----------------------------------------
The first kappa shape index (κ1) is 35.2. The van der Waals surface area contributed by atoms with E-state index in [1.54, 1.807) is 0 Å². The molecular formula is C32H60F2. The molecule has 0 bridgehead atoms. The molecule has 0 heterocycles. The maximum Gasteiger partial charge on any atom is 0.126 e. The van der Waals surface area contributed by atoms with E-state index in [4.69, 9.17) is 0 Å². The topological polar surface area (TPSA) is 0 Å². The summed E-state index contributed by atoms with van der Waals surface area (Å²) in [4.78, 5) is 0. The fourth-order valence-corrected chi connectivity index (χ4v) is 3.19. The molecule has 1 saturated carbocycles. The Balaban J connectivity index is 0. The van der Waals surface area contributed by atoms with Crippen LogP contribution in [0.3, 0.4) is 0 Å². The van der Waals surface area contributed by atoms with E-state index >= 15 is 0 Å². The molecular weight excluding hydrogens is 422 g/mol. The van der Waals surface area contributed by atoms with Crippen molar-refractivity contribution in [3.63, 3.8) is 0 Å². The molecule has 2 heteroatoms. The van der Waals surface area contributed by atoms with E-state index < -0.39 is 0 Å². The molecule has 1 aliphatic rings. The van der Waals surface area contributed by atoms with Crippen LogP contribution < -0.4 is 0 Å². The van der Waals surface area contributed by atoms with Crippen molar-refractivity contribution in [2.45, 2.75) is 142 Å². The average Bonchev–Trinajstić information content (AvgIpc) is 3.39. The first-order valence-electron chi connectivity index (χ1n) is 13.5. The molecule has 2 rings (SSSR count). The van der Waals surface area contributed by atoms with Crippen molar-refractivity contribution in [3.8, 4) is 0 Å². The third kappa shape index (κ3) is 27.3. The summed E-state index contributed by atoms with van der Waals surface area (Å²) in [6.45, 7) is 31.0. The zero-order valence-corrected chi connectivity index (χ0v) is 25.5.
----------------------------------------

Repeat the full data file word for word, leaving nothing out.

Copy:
The first kappa shape index (κ1) is 35.2. The van der Waals surface area contributed by atoms with E-state index in [1.54, 1.807) is 0 Å². The molecular formula is C32H60F2. The molecule has 0 bridgehead atoms. The molecule has 0 heterocycles. The maximum Gasteiger partial charge on any atom is 0.126 e. The van der Waals surface area contributed by atoms with E-state index in [4.69, 9.17) is 0 Å². The topological polar surface area (TPSA) is 0 Å². The summed E-state index contributed by atoms with van der Waals surface area (Å²) in [4.78, 5) is 0. The fourth-order valence-corrected chi connectivity index (χ4v) is 3.19. The molecule has 1 saturated carbocycles. The Balaban J connectivity index is 0. The van der Waals surface area contributed by atoms with Crippen LogP contribution in [0.3, 0.4) is 0 Å². The van der Waals surface area contributed by atoms with E-state index >= 15 is 0 Å². The molecular weight excluding hydrogens is 422 g/mol. The van der Waals surface area contributed by atoms with Crippen molar-refractivity contribution in [3.63, 3.8) is 0 Å². The molecule has 2 heteroatoms. The van der Waals surface area contributed by atoms with E-state index < -0.39 is 0 Å². The molecule has 1 aliphatic rings. The van der Waals surface area contributed by atoms with Crippen LogP contribution < -0.4 is 0 Å². The van der Waals surface area contributed by atoms with Crippen molar-refractivity contribution in [2.45, 2.75) is 142 Å². The average Bonchev–Trinajstić information content (AvgIpc) is 3.39. The first-order valence-electron chi connectivity index (χ1n) is 13.5. The molecule has 2 rings (SSSR count). The van der Waals surface area contributed by atoms with Crippen molar-refractivity contribution in [3.8, 4) is 0 Å². The third kappa shape index (κ3) is 27.3. The summed E-state index contributed by atoms with van der Waals surface area (Å²) in [6.45, 7) is 31.0. The zero-order valence-corrected chi connectivity index (χ0v) is 25.5.